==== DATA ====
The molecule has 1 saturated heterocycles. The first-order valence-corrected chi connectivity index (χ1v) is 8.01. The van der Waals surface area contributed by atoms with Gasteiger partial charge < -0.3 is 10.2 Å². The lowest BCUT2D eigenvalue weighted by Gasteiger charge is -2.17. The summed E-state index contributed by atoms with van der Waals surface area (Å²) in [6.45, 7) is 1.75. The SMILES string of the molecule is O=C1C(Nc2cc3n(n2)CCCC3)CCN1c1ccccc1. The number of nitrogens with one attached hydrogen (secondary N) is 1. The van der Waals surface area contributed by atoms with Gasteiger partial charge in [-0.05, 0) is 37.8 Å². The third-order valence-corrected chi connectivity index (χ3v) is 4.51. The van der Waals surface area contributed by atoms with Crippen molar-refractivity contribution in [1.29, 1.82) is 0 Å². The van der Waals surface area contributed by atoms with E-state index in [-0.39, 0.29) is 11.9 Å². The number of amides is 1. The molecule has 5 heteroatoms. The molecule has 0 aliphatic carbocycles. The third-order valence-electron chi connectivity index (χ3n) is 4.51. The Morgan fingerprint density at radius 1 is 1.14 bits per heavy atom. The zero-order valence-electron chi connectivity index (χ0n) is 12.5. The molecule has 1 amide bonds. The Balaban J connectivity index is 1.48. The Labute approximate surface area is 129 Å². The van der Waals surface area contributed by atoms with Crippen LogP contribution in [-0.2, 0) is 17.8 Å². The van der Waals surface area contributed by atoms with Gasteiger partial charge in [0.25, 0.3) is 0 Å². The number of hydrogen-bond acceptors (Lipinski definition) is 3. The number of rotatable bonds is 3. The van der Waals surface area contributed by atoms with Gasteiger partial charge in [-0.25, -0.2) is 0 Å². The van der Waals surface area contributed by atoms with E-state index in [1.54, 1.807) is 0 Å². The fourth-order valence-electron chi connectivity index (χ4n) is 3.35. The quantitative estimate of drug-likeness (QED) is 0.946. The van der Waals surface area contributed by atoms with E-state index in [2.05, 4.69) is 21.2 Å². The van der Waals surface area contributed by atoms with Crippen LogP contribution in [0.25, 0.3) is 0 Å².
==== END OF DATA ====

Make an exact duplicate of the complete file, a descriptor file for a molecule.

The molecule has 1 saturated heterocycles. The first-order valence-corrected chi connectivity index (χ1v) is 8.01. The van der Waals surface area contributed by atoms with Gasteiger partial charge < -0.3 is 10.2 Å². The lowest BCUT2D eigenvalue weighted by Gasteiger charge is -2.17. The summed E-state index contributed by atoms with van der Waals surface area (Å²) in [6.45, 7) is 1.75. The SMILES string of the molecule is O=C1C(Nc2cc3n(n2)CCCC3)CCN1c1ccccc1. The number of nitrogens with one attached hydrogen (secondary N) is 1. The van der Waals surface area contributed by atoms with Gasteiger partial charge in [-0.05, 0) is 37.8 Å². The third-order valence-corrected chi connectivity index (χ3v) is 4.51. The van der Waals surface area contributed by atoms with Crippen molar-refractivity contribution in [1.29, 1.82) is 0 Å². The van der Waals surface area contributed by atoms with E-state index in [-0.39, 0.29) is 11.9 Å². The number of amides is 1. The molecule has 5 heteroatoms. The molecule has 0 aliphatic carbocycles. The third-order valence-electron chi connectivity index (χ3n) is 4.51. The Morgan fingerprint density at radius 1 is 1.14 bits per heavy atom. The zero-order valence-electron chi connectivity index (χ0n) is 12.5. The molecule has 1 amide bonds. The Balaban J connectivity index is 1.48. The Labute approximate surface area is 129 Å². The van der Waals surface area contributed by atoms with Crippen LogP contribution in [-0.2, 0) is 17.8 Å². The van der Waals surface area contributed by atoms with Gasteiger partial charge in [0.25, 0.3) is 0 Å². The number of hydrogen-bond acceptors (Lipinski definition) is 3. The number of rotatable bonds is 3. The van der Waals surface area contributed by atoms with Gasteiger partial charge in [-0.25, -0.2) is 0 Å². The van der Waals surface area contributed by atoms with E-state index in [1.54, 1.807) is 0 Å². The fourth-order valence-electron chi connectivity index (χ4n) is 3.35. The quantitative estimate of drug-likeness (QED) is 0.946. The van der Waals surface area contributed by atoms with E-state index in [2.05, 4.69) is 21.2 Å². The van der Waals surface area contributed by atoms with Crippen LogP contribution in [0.25, 0.3) is 0 Å².